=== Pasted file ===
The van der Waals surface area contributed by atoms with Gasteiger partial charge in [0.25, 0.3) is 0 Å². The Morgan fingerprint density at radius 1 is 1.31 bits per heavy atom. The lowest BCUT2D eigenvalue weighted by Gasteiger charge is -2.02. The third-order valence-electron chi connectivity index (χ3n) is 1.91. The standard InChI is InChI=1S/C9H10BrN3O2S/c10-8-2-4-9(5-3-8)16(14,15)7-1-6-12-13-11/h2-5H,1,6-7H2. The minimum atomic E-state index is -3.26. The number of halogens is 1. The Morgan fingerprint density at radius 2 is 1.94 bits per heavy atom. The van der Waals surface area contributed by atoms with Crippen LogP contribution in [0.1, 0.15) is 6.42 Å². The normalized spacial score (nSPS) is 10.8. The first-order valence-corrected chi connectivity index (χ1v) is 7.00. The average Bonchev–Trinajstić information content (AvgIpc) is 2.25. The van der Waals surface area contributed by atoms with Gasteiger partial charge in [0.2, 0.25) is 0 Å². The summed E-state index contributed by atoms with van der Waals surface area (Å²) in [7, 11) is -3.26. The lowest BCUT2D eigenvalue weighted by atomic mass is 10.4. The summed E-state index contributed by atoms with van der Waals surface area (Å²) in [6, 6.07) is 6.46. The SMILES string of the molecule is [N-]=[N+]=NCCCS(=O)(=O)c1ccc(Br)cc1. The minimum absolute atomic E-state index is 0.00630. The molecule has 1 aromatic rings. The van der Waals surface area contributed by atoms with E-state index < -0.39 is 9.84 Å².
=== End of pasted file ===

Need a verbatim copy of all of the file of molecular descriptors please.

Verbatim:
The van der Waals surface area contributed by atoms with Gasteiger partial charge in [0.25, 0.3) is 0 Å². The Morgan fingerprint density at radius 1 is 1.31 bits per heavy atom. The lowest BCUT2D eigenvalue weighted by Gasteiger charge is -2.02. The third-order valence-electron chi connectivity index (χ3n) is 1.91. The standard InChI is InChI=1S/C9H10BrN3O2S/c10-8-2-4-9(5-3-8)16(14,15)7-1-6-12-13-11/h2-5H,1,6-7H2. The minimum atomic E-state index is -3.26. The number of halogens is 1. The Morgan fingerprint density at radius 2 is 1.94 bits per heavy atom. The van der Waals surface area contributed by atoms with Crippen LogP contribution in [0.1, 0.15) is 6.42 Å². The normalized spacial score (nSPS) is 10.8. The first-order valence-corrected chi connectivity index (χ1v) is 7.00. The average Bonchev–Trinajstić information content (AvgIpc) is 2.25. The van der Waals surface area contributed by atoms with Gasteiger partial charge in [0.2, 0.25) is 0 Å². The summed E-state index contributed by atoms with van der Waals surface area (Å²) in [7, 11) is -3.26. The lowest BCUT2D eigenvalue weighted by atomic mass is 10.4. The summed E-state index contributed by atoms with van der Waals surface area (Å²) in [6, 6.07) is 6.46. The SMILES string of the molecule is [N-]=[N+]=NCCCS(=O)(=O)c1ccc(Br)cc1. The minimum absolute atomic E-state index is 0.00630. The molecule has 1 aromatic rings. The van der Waals surface area contributed by atoms with E-state index < -0.39 is 9.84 Å².